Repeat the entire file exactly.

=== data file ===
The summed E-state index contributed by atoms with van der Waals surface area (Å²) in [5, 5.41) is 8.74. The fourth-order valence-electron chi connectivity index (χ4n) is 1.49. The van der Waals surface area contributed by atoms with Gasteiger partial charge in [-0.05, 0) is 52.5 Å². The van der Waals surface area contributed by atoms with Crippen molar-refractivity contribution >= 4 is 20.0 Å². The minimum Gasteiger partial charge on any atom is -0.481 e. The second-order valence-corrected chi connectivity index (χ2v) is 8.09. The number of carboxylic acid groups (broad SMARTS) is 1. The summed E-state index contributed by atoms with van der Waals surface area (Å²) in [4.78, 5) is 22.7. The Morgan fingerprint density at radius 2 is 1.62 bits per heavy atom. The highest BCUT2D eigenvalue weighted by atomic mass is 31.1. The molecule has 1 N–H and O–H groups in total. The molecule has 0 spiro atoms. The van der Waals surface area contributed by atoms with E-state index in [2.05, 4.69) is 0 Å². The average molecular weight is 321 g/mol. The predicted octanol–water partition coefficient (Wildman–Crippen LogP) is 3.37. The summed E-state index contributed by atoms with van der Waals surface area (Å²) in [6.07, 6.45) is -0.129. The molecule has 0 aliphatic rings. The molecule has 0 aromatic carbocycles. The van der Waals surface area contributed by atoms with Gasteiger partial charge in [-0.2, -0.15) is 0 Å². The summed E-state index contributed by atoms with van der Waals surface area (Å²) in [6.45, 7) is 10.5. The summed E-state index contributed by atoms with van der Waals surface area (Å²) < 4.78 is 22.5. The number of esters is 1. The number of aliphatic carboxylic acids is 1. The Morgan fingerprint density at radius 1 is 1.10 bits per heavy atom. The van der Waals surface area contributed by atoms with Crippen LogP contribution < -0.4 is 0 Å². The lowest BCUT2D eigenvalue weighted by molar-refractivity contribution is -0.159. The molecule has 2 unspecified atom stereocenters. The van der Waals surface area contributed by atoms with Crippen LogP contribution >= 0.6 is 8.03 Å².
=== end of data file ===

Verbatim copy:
The summed E-state index contributed by atoms with van der Waals surface area (Å²) in [5, 5.41) is 8.74. The fourth-order valence-electron chi connectivity index (χ4n) is 1.49. The van der Waals surface area contributed by atoms with Gasteiger partial charge in [-0.05, 0) is 52.5 Å². The van der Waals surface area contributed by atoms with Crippen molar-refractivity contribution >= 4 is 20.0 Å². The minimum Gasteiger partial charge on any atom is -0.481 e. The second-order valence-corrected chi connectivity index (χ2v) is 8.09. The number of carboxylic acid groups (broad SMARTS) is 1. The summed E-state index contributed by atoms with van der Waals surface area (Å²) in [4.78, 5) is 22.7. The Morgan fingerprint density at radius 2 is 1.62 bits per heavy atom. The highest BCUT2D eigenvalue weighted by atomic mass is 31.1. The molecule has 1 N–H and O–H groups in total. The molecule has 0 spiro atoms. The van der Waals surface area contributed by atoms with E-state index in [2.05, 4.69) is 0 Å². The average molecular weight is 321 g/mol. The predicted octanol–water partition coefficient (Wildman–Crippen LogP) is 3.37. The summed E-state index contributed by atoms with van der Waals surface area (Å²) in [6.07, 6.45) is -0.129. The molecule has 0 aliphatic rings. The molecule has 0 aromatic carbocycles. The van der Waals surface area contributed by atoms with Gasteiger partial charge in [-0.2, -0.15) is 0 Å². The summed E-state index contributed by atoms with van der Waals surface area (Å²) in [6.45, 7) is 10.5. The summed E-state index contributed by atoms with van der Waals surface area (Å²) < 4.78 is 22.5. The number of esters is 1. The number of aliphatic carboxylic acids is 1. The Morgan fingerprint density at radius 1 is 1.10 bits per heavy atom. The van der Waals surface area contributed by atoms with Crippen LogP contribution < -0.4 is 0 Å². The lowest BCUT2D eigenvalue weighted by molar-refractivity contribution is -0.159. The molecule has 2 unspecified atom stereocenters. The van der Waals surface area contributed by atoms with Crippen LogP contribution >= 0.6 is 8.03 Å².